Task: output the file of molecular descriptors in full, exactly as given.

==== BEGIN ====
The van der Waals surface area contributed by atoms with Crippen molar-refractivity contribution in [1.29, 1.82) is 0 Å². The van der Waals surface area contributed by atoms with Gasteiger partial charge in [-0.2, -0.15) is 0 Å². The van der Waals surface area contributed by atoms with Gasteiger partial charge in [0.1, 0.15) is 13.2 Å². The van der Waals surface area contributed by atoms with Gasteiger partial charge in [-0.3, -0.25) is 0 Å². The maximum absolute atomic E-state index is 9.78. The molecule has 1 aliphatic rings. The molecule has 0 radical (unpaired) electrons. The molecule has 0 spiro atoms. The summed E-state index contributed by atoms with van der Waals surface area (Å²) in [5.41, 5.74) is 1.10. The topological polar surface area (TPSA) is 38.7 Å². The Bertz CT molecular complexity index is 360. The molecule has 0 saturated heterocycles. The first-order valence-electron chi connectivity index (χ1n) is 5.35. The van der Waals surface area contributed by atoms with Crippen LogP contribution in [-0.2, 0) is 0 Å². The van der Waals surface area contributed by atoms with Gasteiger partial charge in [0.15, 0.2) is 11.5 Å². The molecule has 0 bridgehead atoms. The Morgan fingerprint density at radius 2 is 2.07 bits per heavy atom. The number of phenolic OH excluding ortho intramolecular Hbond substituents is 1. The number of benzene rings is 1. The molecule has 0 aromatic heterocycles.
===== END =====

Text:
The van der Waals surface area contributed by atoms with Crippen molar-refractivity contribution in [1.29, 1.82) is 0 Å². The van der Waals surface area contributed by atoms with Gasteiger partial charge in [-0.2, -0.15) is 0 Å². The van der Waals surface area contributed by atoms with Gasteiger partial charge in [0.1, 0.15) is 13.2 Å². The van der Waals surface area contributed by atoms with Gasteiger partial charge in [-0.3, -0.25) is 0 Å². The maximum absolute atomic E-state index is 9.78. The molecule has 1 aliphatic rings. The molecule has 0 radical (unpaired) electrons. The molecule has 0 spiro atoms. The summed E-state index contributed by atoms with van der Waals surface area (Å²) in [5.41, 5.74) is 1.10. The topological polar surface area (TPSA) is 38.7 Å². The Bertz CT molecular complexity index is 360. The molecule has 0 saturated heterocycles. The first-order valence-electron chi connectivity index (χ1n) is 5.35. The van der Waals surface area contributed by atoms with Crippen LogP contribution in [-0.2, 0) is 0 Å². The van der Waals surface area contributed by atoms with Gasteiger partial charge in [0.15, 0.2) is 11.5 Å². The molecule has 0 bridgehead atoms. The Morgan fingerprint density at radius 2 is 2.07 bits per heavy atom. The number of phenolic OH excluding ortho intramolecular Hbond substituents is 1. The number of benzene rings is 1. The molecule has 0 aromatic heterocycles.